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1 or 2 carboys?

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SeeGeeBee

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I'm in the process of getting my gear together to brew and bottle my first batch of beer. After reviewing available starter kits, I've decided to go with midwest. I am considering two of their packages. First is the beginner and the second is the intermediate found here Compare All Kits :: Midwest Supplies Homebrewing and Winemaking Supplies

The only difference I can see other than the $40 is the addition of a second glass carboy, two thermometers and a funnel. For a beginner, what would be the advantage of a second carboy? My initial plan is to have the fermenting bucket and use the carboy for secondary. What is the other carboy for...another batch of beer?
 

brewmasterpa

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its for the primary fermenter. with the dual glass carboy setup, you do both primary and secondary fermentation. the only thing is that with the 5-gallon carboy, you have to have a blowoff tube setup for primary fermentation or youll have a new color paint in your closet.
 

SumnerH

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I'd go for a PET carboy (like the Better Bottles on that page) rather than glass, even if it were the same price or slightly more expensive--that it's cheaper is just another reason to do it.

2 carboys lets you have 2 beers in secondary. No real advantage to doing that out of the gate rather than picking up another carboy ($25 or so for a PET one) later, unless you're planning on brewing every weekend for a bit to fill up your pipeline.

In a pinch you can play a bit of musical chairs--I have a primary bucket, a bottling bucket, and a 5 gallon carboy for secondary. I bottled one batch and brewed 2 this weekend. One done in secondary, brew one into primary bucket, rack the done one to bottling bucket, bottle it, brew one into bottling bucket (not ideal but passable) which will be racked into the carboy when it's ready. Having an extra primary bucket and an extra carboy would let me brew more often without abusing the bottling bucket (which is kind of tempting fate since the spigot's a lot more likely to harbor nasties than a regular smooth bucket is).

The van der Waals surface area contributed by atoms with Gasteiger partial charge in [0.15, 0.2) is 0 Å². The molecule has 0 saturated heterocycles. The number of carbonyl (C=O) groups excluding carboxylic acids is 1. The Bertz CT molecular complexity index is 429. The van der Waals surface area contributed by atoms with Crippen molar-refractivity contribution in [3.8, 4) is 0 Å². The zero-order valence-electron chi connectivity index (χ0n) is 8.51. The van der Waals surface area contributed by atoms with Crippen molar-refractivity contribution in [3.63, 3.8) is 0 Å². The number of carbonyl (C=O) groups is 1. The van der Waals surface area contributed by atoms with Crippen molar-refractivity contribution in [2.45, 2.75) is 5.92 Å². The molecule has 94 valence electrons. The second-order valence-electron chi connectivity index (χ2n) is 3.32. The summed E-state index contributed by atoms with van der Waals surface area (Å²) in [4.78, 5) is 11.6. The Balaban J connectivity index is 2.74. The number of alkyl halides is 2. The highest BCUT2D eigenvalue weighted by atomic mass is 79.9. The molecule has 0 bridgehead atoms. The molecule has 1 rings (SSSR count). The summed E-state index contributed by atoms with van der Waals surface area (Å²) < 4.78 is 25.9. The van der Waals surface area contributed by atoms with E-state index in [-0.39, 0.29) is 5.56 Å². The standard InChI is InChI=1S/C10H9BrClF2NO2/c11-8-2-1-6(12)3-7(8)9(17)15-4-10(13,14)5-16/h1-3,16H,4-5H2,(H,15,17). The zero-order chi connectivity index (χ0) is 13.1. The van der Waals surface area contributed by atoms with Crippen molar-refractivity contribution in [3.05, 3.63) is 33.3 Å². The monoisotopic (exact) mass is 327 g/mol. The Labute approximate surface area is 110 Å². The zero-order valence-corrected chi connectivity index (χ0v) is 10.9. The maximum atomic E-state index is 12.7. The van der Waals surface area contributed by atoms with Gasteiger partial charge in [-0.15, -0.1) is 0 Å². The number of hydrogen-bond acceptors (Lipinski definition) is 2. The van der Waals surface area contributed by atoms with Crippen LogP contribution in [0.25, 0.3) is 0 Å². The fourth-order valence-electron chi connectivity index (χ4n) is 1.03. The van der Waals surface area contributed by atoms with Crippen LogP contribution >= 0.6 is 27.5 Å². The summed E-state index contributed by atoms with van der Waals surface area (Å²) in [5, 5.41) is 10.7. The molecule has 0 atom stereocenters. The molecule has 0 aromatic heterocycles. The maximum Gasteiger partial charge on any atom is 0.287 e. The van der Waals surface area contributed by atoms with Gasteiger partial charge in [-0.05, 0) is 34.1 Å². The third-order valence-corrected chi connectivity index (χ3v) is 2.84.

Bucket for primary + carboy for secondary is a perfectly fine plan.
 

brewmasterpa

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i concur, bucket primary, carboy secondary. ive got 3 of each so technically i can have 6 batches going at once. a little musical batches of beer is necessary from time to time when i get stupid and think i can do 6 at once. ha!
 

SumnerH

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its for the primary fermenter. with the dual glass carboy setup, you do both primary and secondary fermentation. the only thing is that with the 5-gallon carboy, you have to have a blowoff tube setup for primary fermentation or youll have a new color paint in your closet.
Usually people go with a 6 gallon carboy if they're doing primary in a carboy, no? Still needs a blowoff tube for the same reason, but you'll lose less than cramming it into a 5-gal.
 
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